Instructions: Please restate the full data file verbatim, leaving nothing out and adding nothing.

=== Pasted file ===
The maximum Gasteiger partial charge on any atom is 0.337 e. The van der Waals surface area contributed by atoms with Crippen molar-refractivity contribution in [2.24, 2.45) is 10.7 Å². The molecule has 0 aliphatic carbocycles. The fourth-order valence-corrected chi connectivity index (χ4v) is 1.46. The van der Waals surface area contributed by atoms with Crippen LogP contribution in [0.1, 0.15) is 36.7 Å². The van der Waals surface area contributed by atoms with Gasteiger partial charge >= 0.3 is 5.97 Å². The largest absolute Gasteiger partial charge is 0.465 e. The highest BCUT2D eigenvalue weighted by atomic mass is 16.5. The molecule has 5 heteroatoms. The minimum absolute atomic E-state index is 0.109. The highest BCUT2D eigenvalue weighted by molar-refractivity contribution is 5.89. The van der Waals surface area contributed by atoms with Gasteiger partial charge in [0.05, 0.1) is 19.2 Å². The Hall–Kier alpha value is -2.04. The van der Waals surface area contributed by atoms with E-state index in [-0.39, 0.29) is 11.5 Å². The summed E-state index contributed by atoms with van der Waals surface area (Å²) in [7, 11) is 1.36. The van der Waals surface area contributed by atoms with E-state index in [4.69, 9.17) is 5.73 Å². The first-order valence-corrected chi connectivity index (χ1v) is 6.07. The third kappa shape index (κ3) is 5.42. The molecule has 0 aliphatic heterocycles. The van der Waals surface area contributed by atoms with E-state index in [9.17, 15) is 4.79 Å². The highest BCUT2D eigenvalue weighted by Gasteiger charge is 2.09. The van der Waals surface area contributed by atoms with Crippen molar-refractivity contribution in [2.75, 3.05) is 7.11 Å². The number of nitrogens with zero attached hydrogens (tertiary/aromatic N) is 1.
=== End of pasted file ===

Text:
The maximum Gasteiger partial charge on any atom is 0.337 e. The van der Waals surface area contributed by atoms with Crippen molar-refractivity contribution in [2.24, 2.45) is 10.7 Å². The molecule has 0 aliphatic carbocycles. The fourth-order valence-corrected chi connectivity index (χ4v) is 1.46. The van der Waals surface area contributed by atoms with Crippen LogP contribution in [0.1, 0.15) is 36.7 Å². The van der Waals surface area contributed by atoms with Gasteiger partial charge >= 0.3 is 5.97 Å². The largest absolute Gasteiger partial charge is 0.465 e. The highest BCUT2D eigenvalue weighted by atomic mass is 16.5. The molecule has 5 heteroatoms. The minimum absolute atomic E-state index is 0.109. The highest BCUT2D eigenvalue weighted by molar-refractivity contribution is 5.89. The van der Waals surface area contributed by atoms with Gasteiger partial charge in [0.05, 0.1) is 19.2 Å². The Hall–Kier alpha value is -2.04. The van der Waals surface area contributed by atoms with E-state index in [-0.39, 0.29) is 11.5 Å². The summed E-state index contributed by atoms with van der Waals surface area (Å²) in [7, 11) is 1.36. The van der Waals surface area contributed by atoms with E-state index in [4.69, 9.17) is 5.73 Å². The first-order valence-corrected chi connectivity index (χ1v) is 6.07. The third kappa shape index (κ3) is 5.42. The molecule has 0 aliphatic heterocycles. The van der Waals surface area contributed by atoms with E-state index in [9.17, 15) is 4.79 Å². The highest BCUT2D eigenvalue weighted by Gasteiger charge is 2.09. The van der Waals surface area contributed by atoms with Crippen molar-refractivity contribution in [2.75, 3.05) is 7.11 Å². The number of nitrogens with zero attached hydrogens (tertiary/aromatic N) is 1.